Emotional Hurdles in Mediation: Setting Up Camp

By Laura Melton Tucker, July 22nd, 2010

Listen to this entry.

In last month’s blog entry I talked about impasse in mediation, and how to go under, over or through it.  But  not all clients are willing to make the trek.   When one side offers to settle, and the other won’t – even when his original terms are very nearly met, the clients may need to end the mediation and go before the magistrate.  I call this intractability,  “setting up camp.”  Setting up camp in a mediation happens when one party finds a spot to focus his anger, frustration, or hurt, and prefers pouring energy into preserving that spot, rather than picking up and moving on.  Here’s a mediation story to illustrate what that looks like.   Names and details have been changed to protect the parties’ privacy.

The claim in this case was filed by a woman who purchased a car.  Let’s call her Mrs. Car.  Her story starts when she tells a friend and business colleague that she is in the market for a car.  She is told by her associate – let’s call her Mrs. Friend – that her husband, Mr. Friend, is great with cars, and happens to have an extra one that he would sell for a song.  After an email exchange, Mrs. Car test drives the sporty coupe, likes it, and agrees to purchase it for a good price, without warranty, though Mr. Friend promises that he’ll make it right if there are problems.  What this means, exactly, is never spelled out.  At the mediation table, both sides agreed that this meant that Mr. Friend. a professional mechanic, would do any work on the car needed within the first 30 days.  Sure enough, Mrs. Car’s vehicle makes a strange noise the day after she buys it.  Mr. Friend diagnoses the problem and offers to replace a part that Mrs. Car buys.  Unfortunately, this happens several more times before Mrs. Car breaks down and finds a new car to replace the sporty coupe.  The mediation has gone smoothly up to this point.  Both sides agree to the facts presented.  As the car buyer moves into the next part of her story, the feeling in the room intensifies.  She has filed her claim because of what happens next.

When Mrs. Car goes to trade in her sporty coupe, she hears from the dealership mechanic that the water pump, replaced before she purchased the car, has been incorrectly installed.  The faulty installation most likely caused the problems Mrs. Car had been dealing with.  The bad news is that the car isn’t worth as much to the dealership.  They must adjust the trade in value. Mrs. Car, continues, “I just didn’t want to deal with any of this anymore.   I wrote Mr. Friend an email telling him to come and get the car, and  return my money, including the cost of the parts I replaced.”  Mrs. Car pauses at this point in her story, overcome with anger.   Looking at Mr. Friend she says, “I was sure you would make it right when I told you about this. Instead, you insisted on talking to my husband instead of dealing with me. My husband didn’t buy the car from you, I did! ”  Mr. Friend put down his pen:  “When I called you back your husband answered the phone. I made my proposal to him.”   Mr. Friend  explained that he and Mrs. Car’s husband reached an acceptable compromise.  Mr. Car agreed to drop the car at Mr. Friend’s and get  his money back.  The cost of the replacement parts would not be repaid, but the deal was better than what the dealership offered.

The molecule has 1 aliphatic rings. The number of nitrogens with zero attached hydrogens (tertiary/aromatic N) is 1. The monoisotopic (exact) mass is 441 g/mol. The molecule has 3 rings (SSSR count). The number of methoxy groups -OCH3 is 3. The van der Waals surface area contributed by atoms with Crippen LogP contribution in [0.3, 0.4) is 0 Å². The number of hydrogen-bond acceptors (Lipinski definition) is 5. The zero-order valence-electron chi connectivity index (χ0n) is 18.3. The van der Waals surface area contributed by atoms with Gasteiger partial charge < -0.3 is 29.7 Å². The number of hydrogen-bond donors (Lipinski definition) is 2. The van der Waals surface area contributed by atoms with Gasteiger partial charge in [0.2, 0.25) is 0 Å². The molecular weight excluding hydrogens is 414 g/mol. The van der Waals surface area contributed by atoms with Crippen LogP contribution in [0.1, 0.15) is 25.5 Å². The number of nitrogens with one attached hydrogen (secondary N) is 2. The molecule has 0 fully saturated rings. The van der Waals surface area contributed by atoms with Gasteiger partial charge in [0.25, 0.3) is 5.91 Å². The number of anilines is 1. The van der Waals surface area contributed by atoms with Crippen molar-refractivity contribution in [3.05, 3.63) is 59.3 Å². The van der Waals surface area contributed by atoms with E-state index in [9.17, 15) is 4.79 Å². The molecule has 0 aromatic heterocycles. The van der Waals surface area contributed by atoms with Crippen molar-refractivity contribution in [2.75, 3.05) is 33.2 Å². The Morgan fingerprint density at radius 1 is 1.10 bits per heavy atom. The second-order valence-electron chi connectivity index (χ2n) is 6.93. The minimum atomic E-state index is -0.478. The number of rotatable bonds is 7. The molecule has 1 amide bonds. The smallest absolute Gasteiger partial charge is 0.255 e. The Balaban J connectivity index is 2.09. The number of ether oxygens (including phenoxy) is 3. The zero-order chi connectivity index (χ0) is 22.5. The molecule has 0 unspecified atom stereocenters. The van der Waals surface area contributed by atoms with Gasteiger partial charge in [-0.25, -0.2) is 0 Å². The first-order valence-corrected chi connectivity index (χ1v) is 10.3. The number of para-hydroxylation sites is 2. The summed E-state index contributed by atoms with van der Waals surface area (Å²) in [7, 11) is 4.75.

If this had been the end of the story, the case wouldn’t have ended up in small claims court.  Here’s what happened next.  (Get out the camping gear, this is when one of the parties sets up camp!):

Mrs. Car cancelled the agreement the minute she heard about it.  Furthermore, she wrote Mrs. Friend an angry email to let her know that they needed to avoid each other at work because Mr. Friend is a bad businessman who must also be a bad guy.  This, we hear, has caused marital headaches for Mr. Friend.  Now that both sides have told their story, they are still at odds.  Mr. Friend would like to make the situation right and regain his wife’s favor and his reputation.  He will honor the previous agreement with Mr. Car, even though he says he was not responsible for the water pump since he sold the car as is.  He produces the original bill of sale to prove it.  Mrs. Car, however,  will not compromise.   She has set up camp.  Can you predict the outcome for Mrs. Car and Mr. Friend?  The reveal is coming soon.

There are many lessons to this story.  As a mediator, my job was to let each side tell their perspective while also getting clear on the facts of a relatively complicated business deal.  I was able to ask questions and take notes which slowed down the storytelling process, and gave both sides an opportunity to listen carefully.  The conversation also gave both sides a chance to explore their feelings and the consequences of the conflict.  Both parties described the ill effect of the feud on their spouses.  Both sides described feeling more was at stake than money.

Ultimately, whether you’re involved in a small claims court case or navigating a dispute in your family,  setting up camp is akin to emotional entrenchment.  At some point, all of us can confuse hanging out in our anger, marinating in our essential rightness, with taking a moral stand for what we feel is a principal,  only to have it lead to a problem bigger than the original conflict.  But, if we’ve avoided moving on and have chosen to stay locked in the conflict, have we won? For Mrs. Car, the case didn’t conclude happily.  She didn’t recoup the money she  paid for the car, the car parts or the court costs, nor did she recoup the time she spent preparing and arguing the case.  Perhaps most importantly, she lost her friendship with Mrs. Friend, who now goes by the name, Mrs. Ex-Friend. The takeaway is that sometimes being right is less important than moving on and being well.

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